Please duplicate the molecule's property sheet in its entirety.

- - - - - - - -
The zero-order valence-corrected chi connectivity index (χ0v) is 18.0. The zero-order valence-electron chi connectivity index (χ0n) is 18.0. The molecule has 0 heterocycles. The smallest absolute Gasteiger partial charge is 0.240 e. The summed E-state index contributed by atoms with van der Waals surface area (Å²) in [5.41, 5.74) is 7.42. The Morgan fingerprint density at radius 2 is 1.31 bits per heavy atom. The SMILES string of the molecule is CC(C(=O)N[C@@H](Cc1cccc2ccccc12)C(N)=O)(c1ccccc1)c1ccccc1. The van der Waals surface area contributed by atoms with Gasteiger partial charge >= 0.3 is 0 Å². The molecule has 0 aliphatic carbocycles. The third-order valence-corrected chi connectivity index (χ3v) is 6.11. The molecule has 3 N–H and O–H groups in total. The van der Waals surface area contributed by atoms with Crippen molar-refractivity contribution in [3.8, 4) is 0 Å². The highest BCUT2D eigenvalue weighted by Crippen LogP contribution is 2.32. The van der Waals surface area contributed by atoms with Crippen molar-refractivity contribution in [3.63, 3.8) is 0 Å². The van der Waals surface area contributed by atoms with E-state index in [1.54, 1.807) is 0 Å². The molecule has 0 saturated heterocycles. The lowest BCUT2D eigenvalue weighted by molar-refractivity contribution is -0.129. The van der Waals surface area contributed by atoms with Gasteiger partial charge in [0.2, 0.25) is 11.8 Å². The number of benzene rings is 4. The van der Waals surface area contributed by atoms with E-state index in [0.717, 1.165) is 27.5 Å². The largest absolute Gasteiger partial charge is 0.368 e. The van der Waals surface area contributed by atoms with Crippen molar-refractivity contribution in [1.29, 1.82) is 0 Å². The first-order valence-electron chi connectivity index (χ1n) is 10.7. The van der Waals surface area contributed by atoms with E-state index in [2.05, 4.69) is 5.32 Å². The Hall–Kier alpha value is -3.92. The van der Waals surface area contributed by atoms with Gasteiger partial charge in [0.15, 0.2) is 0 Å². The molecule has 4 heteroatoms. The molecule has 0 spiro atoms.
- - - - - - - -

The zero-order valence-corrected chi connectivity index (χ0v) is 18.0. The zero-order valence-electron chi connectivity index (χ0n) is 18.0. The molecule has 0 heterocycles. The smallest absolute Gasteiger partial charge is 0.240 e. The summed E-state index contributed by atoms with van der Waals surface area (Å²) in [5.41, 5.74) is 7.42. The Morgan fingerprint density at radius 2 is 1.31 bits per heavy atom. The SMILES string of the molecule is CC(C(=O)N[C@@H](Cc1cccc2ccccc12)C(N)=O)(c1ccccc1)c1ccccc1. The van der Waals surface area contributed by atoms with Gasteiger partial charge >= 0.3 is 0 Å². The molecule has 0 aliphatic carbocycles. The third-order valence-corrected chi connectivity index (χ3v) is 6.11. The molecule has 3 N–H and O–H groups in total. The van der Waals surface area contributed by atoms with Crippen molar-refractivity contribution in [3.8, 4) is 0 Å². The highest BCUT2D eigenvalue weighted by Crippen LogP contribution is 2.32. The van der Waals surface area contributed by atoms with Crippen molar-refractivity contribution in [3.63, 3.8) is 0 Å². The van der Waals surface area contributed by atoms with E-state index in [1.54, 1.807) is 0 Å². The molecule has 0 saturated heterocycles. The lowest BCUT2D eigenvalue weighted by molar-refractivity contribution is -0.129. The van der Waals surface area contributed by atoms with Gasteiger partial charge in [0.2, 0.25) is 11.8 Å². The number of benzene rings is 4. The van der Waals surface area contributed by atoms with E-state index in [0.717, 1.165) is 27.5 Å². The largest absolute Gasteiger partial charge is 0.368 e. The van der Waals surface area contributed by atoms with Crippen molar-refractivity contribution in [1.29, 1.82) is 0 Å². The first-order valence-electron chi connectivity index (χ1n) is 10.7. The van der Waals surface area contributed by atoms with E-state index in [2.05, 4.69) is 5.32 Å². The Hall–Kier alpha value is -3.92. The van der Waals surface area contributed by atoms with Gasteiger partial charge in [0.15, 0.2) is 0 Å². The molecule has 4 heteroatoms. The molecule has 0 spiro atoms.